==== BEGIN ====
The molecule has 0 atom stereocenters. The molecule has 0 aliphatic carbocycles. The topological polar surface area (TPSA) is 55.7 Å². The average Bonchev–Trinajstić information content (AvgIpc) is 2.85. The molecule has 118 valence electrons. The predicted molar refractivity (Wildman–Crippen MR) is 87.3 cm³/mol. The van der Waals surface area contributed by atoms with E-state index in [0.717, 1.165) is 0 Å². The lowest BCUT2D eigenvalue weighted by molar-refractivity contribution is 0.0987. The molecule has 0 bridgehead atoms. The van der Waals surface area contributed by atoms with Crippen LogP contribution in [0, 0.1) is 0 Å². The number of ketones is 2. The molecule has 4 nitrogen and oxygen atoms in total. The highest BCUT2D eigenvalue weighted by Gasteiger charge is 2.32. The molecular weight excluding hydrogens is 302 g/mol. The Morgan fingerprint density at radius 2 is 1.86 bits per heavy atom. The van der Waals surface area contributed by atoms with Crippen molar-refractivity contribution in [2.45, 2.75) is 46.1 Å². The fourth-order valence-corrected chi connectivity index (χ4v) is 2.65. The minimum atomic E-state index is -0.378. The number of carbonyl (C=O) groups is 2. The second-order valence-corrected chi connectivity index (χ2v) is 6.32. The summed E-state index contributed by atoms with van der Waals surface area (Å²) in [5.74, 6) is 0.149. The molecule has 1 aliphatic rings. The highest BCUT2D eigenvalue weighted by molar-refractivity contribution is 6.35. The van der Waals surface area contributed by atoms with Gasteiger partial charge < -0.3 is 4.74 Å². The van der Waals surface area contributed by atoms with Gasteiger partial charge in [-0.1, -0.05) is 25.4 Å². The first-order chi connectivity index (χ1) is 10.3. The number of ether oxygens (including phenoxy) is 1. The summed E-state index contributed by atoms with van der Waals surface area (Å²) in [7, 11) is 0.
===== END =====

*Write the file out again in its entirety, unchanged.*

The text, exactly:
The molecule has 0 atom stereocenters. The molecule has 0 aliphatic carbocycles. The topological polar surface area (TPSA) is 55.7 Å². The average Bonchev–Trinajstić information content (AvgIpc) is 2.85. The molecule has 118 valence electrons. The predicted molar refractivity (Wildman–Crippen MR) is 87.3 cm³/mol. The van der Waals surface area contributed by atoms with E-state index in [0.717, 1.165) is 0 Å². The lowest BCUT2D eigenvalue weighted by molar-refractivity contribution is 0.0987. The molecule has 0 bridgehead atoms. The van der Waals surface area contributed by atoms with Crippen LogP contribution in [0, 0.1) is 0 Å². The number of ketones is 2. The molecule has 4 nitrogen and oxygen atoms in total. The highest BCUT2D eigenvalue weighted by Gasteiger charge is 2.32. The molecular weight excluding hydrogens is 302 g/mol. The Morgan fingerprint density at radius 2 is 1.86 bits per heavy atom. The van der Waals surface area contributed by atoms with Crippen molar-refractivity contribution in [2.45, 2.75) is 46.1 Å². The fourth-order valence-corrected chi connectivity index (χ4v) is 2.65. The minimum atomic E-state index is -0.378. The number of carbonyl (C=O) groups is 2. The second-order valence-corrected chi connectivity index (χ2v) is 6.32. The summed E-state index contributed by atoms with van der Waals surface area (Å²) in [5.74, 6) is 0.149. The molecule has 1 aliphatic rings. The highest BCUT2D eigenvalue weighted by molar-refractivity contribution is 6.35. The van der Waals surface area contributed by atoms with Gasteiger partial charge < -0.3 is 4.74 Å². The van der Waals surface area contributed by atoms with Gasteiger partial charge in [-0.1, -0.05) is 25.4 Å². The first-order chi connectivity index (χ1) is 10.3. The number of ether oxygens (including phenoxy) is 1. The summed E-state index contributed by atoms with van der Waals surface area (Å²) in [7, 11) is 0.